vyeh

SMAC ladder

191 posts in this topic

Solver wants us to feel home here.

 

He wanted to know if we have a desire for anything, like a SMAC ladder.

 

This is a good opportunity to express your interest.

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Sounds like a cool idea !

Questions:

 

Is there enough man-power to CMN such ? I guess it would involve many PBEMs with few players (2-3) ?

 

Rules of the ladder ? Same map, fair balanced conditions are obvious, but how about further details, like faction choices.

 

Point system of the ladder ? Is it based on win/lose only or matters in how many turns the game was won or any other indicator / measure of advantage? How does it count when a player drops out ?

 

I am actively participating in the CivRev MP leaderboard games on PS3 and there are some things I like and dislike on their system, plus a lot of questions I do not understand about the mechanics of how they are scoring the games.

 

So I am interested in both participating and helping to organize a ladder.

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Great. Why don't you organize it?

 

First step, answer your own questions (or tell us what the options are)!

 

Thanks.

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OK, let's start the ball rolling by a short summary of how game-ladders work in general (be it chess, tennis or whatever):

 

There is a ranked list of players, the ladder. A lower ranked player may challenge a higher ranked player for a match. There maybe some restrictions on the distance of the players to prevent everyone challenging the #1 player all the time. There are usually some rules about accepting challenges so that users must accept at least some of them or if they refuse too many then some of them are considered as lost matches. When a lower ranked player beats a higher ranked one, then he/she advances up on the ladder. The ladder maybe administered purely based on rank ordering in which case the advancement is based on the number of positions between the players: if they are consecutive and the lower one wins, then they switch places, otherwise the lower winner advances half the distance between them. Another option is to base the ranking on some scores/point system which may depend on the actual results of the matches. Some point maybe taken away from the loser and some awarded to the winner. The amount of points may depend on the difference of points between the players (some portion or percentage of that). For example, on the CivRev MP board the victory type and game-score also influences the amount of points awarded: you get few points for ancient horse-rush domination victory, more for late-game tank-rush domination and much more for economic or technology victory. However, if the losing player gives up (quits) before the victory condition is reached, then the winner is considered to have won a domination victory.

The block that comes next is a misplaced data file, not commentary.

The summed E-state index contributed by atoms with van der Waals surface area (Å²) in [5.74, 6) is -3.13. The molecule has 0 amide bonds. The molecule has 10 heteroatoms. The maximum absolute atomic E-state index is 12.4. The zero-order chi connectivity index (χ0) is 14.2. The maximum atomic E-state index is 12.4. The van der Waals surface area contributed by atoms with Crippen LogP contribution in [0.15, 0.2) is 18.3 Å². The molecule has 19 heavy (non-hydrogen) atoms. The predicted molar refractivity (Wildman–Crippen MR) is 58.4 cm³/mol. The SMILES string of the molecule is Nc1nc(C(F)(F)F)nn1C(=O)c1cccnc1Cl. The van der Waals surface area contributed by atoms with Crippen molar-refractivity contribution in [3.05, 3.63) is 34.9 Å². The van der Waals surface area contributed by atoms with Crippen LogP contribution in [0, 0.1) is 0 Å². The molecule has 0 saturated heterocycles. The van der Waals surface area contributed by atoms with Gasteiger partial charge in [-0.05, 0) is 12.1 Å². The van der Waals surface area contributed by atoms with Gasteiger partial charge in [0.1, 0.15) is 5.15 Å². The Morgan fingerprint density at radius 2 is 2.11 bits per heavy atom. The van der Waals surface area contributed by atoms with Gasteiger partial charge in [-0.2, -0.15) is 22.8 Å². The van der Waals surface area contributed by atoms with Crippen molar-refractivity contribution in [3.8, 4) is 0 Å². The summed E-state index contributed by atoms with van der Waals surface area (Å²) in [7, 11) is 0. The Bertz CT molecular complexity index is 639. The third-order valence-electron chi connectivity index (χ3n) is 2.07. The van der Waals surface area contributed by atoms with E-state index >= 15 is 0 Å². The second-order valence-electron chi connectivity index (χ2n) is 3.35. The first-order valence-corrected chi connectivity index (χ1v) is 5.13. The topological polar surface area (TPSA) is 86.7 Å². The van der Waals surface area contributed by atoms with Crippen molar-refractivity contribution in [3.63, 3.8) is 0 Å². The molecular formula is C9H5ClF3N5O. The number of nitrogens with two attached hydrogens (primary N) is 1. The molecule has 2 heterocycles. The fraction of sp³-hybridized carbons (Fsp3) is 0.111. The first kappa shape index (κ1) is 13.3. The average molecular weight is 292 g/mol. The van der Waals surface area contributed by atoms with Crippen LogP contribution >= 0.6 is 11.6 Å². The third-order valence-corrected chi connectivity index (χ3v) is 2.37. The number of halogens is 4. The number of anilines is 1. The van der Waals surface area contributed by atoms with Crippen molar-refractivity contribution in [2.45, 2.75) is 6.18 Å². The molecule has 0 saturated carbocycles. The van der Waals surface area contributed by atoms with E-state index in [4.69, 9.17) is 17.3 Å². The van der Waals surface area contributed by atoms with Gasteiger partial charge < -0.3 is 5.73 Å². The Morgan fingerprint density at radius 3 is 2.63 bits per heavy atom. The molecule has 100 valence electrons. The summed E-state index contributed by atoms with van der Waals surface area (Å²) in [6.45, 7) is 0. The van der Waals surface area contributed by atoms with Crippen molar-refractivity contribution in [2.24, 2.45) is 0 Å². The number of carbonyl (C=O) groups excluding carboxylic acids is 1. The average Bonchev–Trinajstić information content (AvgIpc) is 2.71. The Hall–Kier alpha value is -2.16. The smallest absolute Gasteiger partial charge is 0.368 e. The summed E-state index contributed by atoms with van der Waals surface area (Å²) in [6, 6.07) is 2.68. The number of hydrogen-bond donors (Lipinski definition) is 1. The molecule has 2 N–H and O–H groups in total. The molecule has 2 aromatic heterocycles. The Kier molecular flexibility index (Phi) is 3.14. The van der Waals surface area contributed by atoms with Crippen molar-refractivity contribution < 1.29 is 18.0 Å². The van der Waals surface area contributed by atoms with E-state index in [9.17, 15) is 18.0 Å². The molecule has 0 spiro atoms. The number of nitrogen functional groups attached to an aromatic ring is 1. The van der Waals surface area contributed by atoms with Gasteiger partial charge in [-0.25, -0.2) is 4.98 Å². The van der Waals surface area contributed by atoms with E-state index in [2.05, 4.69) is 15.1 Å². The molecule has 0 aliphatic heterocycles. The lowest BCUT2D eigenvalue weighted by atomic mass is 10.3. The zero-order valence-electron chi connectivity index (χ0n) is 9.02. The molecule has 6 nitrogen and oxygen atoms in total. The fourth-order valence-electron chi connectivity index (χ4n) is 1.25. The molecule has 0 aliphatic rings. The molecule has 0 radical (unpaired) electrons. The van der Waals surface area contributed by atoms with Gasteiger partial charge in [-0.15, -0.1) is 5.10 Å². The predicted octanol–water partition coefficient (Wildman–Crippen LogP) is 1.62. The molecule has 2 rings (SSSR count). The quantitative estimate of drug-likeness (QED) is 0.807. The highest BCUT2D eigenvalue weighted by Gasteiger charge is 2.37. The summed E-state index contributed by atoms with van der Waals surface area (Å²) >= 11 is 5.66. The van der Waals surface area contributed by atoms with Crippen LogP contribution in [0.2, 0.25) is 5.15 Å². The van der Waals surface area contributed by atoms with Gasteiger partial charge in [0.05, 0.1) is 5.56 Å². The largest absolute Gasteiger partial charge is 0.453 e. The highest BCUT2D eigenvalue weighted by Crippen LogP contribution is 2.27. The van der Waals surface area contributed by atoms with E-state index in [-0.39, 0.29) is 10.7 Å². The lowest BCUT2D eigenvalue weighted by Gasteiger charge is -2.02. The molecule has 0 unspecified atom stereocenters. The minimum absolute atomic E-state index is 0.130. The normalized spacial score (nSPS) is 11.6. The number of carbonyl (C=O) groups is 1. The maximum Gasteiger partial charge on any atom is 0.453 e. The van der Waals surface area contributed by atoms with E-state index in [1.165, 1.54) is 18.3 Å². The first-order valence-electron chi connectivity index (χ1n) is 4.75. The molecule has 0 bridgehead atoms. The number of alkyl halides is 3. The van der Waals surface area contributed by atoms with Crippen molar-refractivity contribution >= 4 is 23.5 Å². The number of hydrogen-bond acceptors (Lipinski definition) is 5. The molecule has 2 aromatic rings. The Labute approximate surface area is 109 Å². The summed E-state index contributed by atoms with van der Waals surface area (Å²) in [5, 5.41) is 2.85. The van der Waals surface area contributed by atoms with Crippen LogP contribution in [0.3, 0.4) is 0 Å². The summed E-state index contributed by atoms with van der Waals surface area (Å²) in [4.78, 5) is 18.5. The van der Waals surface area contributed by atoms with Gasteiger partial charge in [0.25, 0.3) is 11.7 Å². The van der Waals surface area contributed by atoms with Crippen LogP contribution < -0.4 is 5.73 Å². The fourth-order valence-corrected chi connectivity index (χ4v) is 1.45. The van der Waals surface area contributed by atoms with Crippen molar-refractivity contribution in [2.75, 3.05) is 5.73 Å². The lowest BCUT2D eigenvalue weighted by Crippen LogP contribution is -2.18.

So, after this general introduction, let's consider the special requirements for a SMAC PBEM ladder:

 

  • Games are several months long, so we need to allow players to participate in multiple games parallel
  • Parallel games puts some twists on the ranking, scoring system, we need to figure out a consistent, logical point system
  • We should consider 3 or 4 player matches and how to apply those in the ladder system
  • We need to choose a balanced map based on the number of human players
  • Faction choices: everybody may choose any faction per game, OR always play with same factions against each other (in 2 player matches) to ensure fair comparison, OR associate different scores for playing different factions, so winning with weaker faction gives more points -- admittedly hard to come up with a scoring system for this because what faction is "better" may depend on personal preference and game style.

 

Of course, the whole thing makes sense only if there are enough interested players to participate. So, whoever is interested to participate, please post in this thread to indicate it. And also add your opinions, point of view about the scoring system and above raised questions decisions to make. And I am also looking for volunteers to act as CMNs for the games.